Recently it was revealed that SEGA had plans to forget big budget console releases to focus more on PC and mobile gaming, and it seems like they may have made the right decision as that earnings show that betting big on consoles hadn’t paid off as much as they’d hoped with sales of Wii U games, and Football Manager 2015 falling short in particular.
The past three quarters from April 2014 to December 2014, SEGA revealed that they’d spend a total of $210 million on games development, a 27 per cent increase compared to the year before. Spends also increased on advertising which rose to 53 per cent up from the year before to $73 million. It’s this massive spend on development that will see SEGA release a whopping 50 games by time the financial year ends in March, with combined estimated sales of 5.4 million units, a figure which is already outsold by single games from rival publishers.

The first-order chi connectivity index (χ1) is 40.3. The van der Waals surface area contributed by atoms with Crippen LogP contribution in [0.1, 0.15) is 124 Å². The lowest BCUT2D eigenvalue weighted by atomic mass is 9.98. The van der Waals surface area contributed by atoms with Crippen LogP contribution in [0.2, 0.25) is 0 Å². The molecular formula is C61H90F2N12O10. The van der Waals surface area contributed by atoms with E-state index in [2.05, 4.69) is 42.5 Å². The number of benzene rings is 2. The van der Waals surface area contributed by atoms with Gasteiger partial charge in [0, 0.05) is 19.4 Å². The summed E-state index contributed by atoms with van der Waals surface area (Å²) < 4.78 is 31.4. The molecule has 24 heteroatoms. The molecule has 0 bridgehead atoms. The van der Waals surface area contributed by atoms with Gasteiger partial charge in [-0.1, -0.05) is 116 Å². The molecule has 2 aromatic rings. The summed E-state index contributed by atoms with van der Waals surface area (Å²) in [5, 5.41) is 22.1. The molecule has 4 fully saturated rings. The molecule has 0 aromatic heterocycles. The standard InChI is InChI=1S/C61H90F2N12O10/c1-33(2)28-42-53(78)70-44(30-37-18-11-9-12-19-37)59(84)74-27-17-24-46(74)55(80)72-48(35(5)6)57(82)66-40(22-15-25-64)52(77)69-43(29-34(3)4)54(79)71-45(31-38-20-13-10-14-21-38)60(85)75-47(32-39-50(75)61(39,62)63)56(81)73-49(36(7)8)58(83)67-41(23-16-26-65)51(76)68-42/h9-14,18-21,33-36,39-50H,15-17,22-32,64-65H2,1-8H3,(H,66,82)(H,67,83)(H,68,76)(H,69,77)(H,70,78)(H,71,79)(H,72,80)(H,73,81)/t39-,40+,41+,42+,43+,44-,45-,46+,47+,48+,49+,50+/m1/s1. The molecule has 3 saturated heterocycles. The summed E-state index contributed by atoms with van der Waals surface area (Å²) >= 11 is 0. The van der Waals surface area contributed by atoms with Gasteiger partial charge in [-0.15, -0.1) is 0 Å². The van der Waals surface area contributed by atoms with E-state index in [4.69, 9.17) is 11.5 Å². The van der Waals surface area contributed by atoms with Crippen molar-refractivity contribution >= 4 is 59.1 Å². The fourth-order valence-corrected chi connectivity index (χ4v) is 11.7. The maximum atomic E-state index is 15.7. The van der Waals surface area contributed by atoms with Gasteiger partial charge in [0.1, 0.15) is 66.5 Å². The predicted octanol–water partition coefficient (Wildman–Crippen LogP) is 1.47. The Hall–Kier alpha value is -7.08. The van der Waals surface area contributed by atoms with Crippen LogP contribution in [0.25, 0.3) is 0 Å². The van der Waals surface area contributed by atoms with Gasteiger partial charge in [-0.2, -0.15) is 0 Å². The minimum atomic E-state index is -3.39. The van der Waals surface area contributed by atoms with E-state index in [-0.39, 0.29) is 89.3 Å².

As you can guess, the game which earned SEGA the most, with 1.76 million sales, was Alien Isolation, which is currently nominated for 6 BAFTA Game Awards. SEGA’s second biggest seller, though sales of the game are actually in decline, is Football Manager 2015 with the latest edition which launched this past November having just 640,000 units. Previously the 2014 instalment sold 790,000, and the 2013 instalment sold a record 940,000.
As you may have also guessed, Sonic Boom was the game which caused the most hurt for SEGA with both the Wii U and 3DS games combined selling a fairly poor 490,000 units.
Initially, SEGA expected to sell around 300,000 units of its four latest Wii U games, but has since revised the forecast to 230,000, making it the weakest platform in terms of sales. Elsewhere, SEGA expects PS3 titles to sell 960,000 units; PS4 titles to sell 920,000; Xbox 360 titles to sell 240,000; Xbox One titles to sell 420,000; and finally 3DS titles to sell 1,160,000.
Because of these results, SEGA’s revenue for the past three quarters was $685 million, but after expenses reveals a profit of $18 million.
Finally, SEGA has set aside $125 million for the aforementioned restructure costs, and now expects to lose $110m for the full year.